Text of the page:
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October 9, 2006 | by  | in News |
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NT Fraudster Out On Parole

Former NGAI Tauira Treasurer Wi Nepia, convicted of fraud late last year, has been released on parole after serving over a third of his sentence.

Nepia was sentenced to two years and two months imprisonment after being found guilty of fraud last November. The presiding judge concluded that he had defrauded the Maori Students’ Association of over $160,000 between 2001 and 2003, partly to fund his gambling addiction.

An application for parole had previously been denied in May, with the Parole Board ruling that Nepia had failed to provide evidence that he “would not pose an undue risk to the safety of the community.” However, the Board advised that Nepia could reapply in three months “once more definite arrangements” had been settled.

A second hearing in August saw Nepia released, subject to several special conditions.

The Board ruled that Nepia must not be “engaged, in a paid or unpaid capacity, in any position involved in the handling of finances without the prior written approval from the Probation Officer.” He must also complete counseling for problem gambling, and not “enter premises that hold a gambling license.” A spokesperson for the Parole Board says that the Board has chosen to extend the parole conditions beyond the end of his sentence, until next year, to create “a safety net for the community until August 2008.”

If Nepia breaches any of the conditions he can be sent back to prison. Current Ngai Tauira President Maryjane Waru was surprised by Nepia’s release, saying “I suppose everyone gets out, but we just expected him to be in there longer.”

She adds she was disappointed that she was not made aware of Nepia’s impending release. “It would have been nice to have known,” she says.

However, the Board’s spokesperson says that “Mr. Nepia has no registered victims, and therefore no-one for us to contact to inform them of an upcoming hearing.” Victim registration is usually performed by the Police during the conviction or sentencing.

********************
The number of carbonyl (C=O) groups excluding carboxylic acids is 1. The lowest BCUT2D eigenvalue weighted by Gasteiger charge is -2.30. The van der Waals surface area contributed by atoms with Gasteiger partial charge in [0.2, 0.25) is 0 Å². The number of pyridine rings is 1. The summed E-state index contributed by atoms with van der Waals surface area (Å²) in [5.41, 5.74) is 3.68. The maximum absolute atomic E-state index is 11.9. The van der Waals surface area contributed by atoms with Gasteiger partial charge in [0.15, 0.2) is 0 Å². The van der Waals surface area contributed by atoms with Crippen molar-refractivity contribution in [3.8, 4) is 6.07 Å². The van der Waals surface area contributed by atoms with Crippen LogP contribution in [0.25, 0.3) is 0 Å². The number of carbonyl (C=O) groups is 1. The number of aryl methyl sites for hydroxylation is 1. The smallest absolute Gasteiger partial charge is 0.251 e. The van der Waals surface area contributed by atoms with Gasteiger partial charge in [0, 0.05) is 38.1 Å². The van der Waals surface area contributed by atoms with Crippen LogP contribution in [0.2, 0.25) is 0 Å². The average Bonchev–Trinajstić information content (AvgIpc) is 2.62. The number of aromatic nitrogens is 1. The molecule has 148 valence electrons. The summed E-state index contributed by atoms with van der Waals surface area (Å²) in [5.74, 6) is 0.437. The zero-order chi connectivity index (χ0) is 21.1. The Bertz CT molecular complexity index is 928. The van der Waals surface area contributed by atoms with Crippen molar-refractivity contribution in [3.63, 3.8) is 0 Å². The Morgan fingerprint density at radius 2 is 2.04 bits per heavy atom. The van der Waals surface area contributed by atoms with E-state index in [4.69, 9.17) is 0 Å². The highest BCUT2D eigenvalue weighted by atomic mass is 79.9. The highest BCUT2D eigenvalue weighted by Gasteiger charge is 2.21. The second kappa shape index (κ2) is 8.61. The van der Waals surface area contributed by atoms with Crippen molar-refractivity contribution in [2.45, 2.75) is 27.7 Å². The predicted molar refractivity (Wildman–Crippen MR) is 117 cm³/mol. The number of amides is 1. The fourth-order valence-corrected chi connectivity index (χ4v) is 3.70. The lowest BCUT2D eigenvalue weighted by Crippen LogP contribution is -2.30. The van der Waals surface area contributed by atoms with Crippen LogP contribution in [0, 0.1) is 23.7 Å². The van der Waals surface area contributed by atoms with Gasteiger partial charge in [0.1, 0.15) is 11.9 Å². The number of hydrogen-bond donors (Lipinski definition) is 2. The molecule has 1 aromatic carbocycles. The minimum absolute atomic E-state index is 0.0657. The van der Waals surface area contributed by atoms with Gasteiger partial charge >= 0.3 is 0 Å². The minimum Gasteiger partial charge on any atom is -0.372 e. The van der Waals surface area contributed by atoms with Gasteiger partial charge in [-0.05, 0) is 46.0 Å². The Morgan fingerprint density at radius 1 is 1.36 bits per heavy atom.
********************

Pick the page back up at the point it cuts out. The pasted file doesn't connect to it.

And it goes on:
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About the Author ()

Nicola Kean: feature writer, philanthropist, womanly woman. Nicola is the smallest member of the Salient team, but eats really large pieces of lasagne. Favourites include 80s music, the scent of fresh pine needles and long walks on the beach.

Comments (2)

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  1. James Nepia says:

    My name is James Nepia, Wi Nepia’s son.
    I woudl just like to comment first of that gambling addiction is something which has proven it can strike anyone at anytime, i think everyone problem knows someone affected by it. Since being imprisoned last year he has undergone counselling for his problems and prison has helped him sort through his problems and again become a valuable member of society.
    People tend to forget that my father also did many other things than ripping one bunch of wankers off, he has helped to establish the Nga Puawai Kohanga Reo in taita helping many young maori children continue on with the tradition of their culture from a young age and in total summersion.
    If not for him at times working for free, and running servies in his own time such as taxing kids to and from school the kohanga may not of servived.
    as for the comments made by Maryjane Waru, you make him sound as if he personally attacked you, what he did was a victimless crime, you can cry all you want about losing out bla bla bla but we all know there was plenty more where it came from.
    you had no need to know as he poses no threat to you or anyone else.
    People shouldnt be judged by their pasts, but what they strive to do now, i’m sure at times in your life youve done things your ashamed of?

  2. James says:

    Fraud is not a victimless crime.

    The money that was stolen was used to fund Wi Nepia’s gambling addiction. And NT was deprived of using that to increase the quality of life for Maori students on campus, and the good work they set out to do was hurt further by the resulting lack of trust that such an action brings to an organisation.

    People should always have to face their pasts, and accept what they have done. And using addiction as an excuse for defrauding money is unacceptable. “There’s always more where that came from” is an excuse that fuels addiction, not helps it.

    Alcoholism, drug addiction, paedophilia are all “illnesses” and addictions as such, but all because the effect of gambling may not be in direct physical terms on another person doesn’t mean that the theft of money should be okayed.

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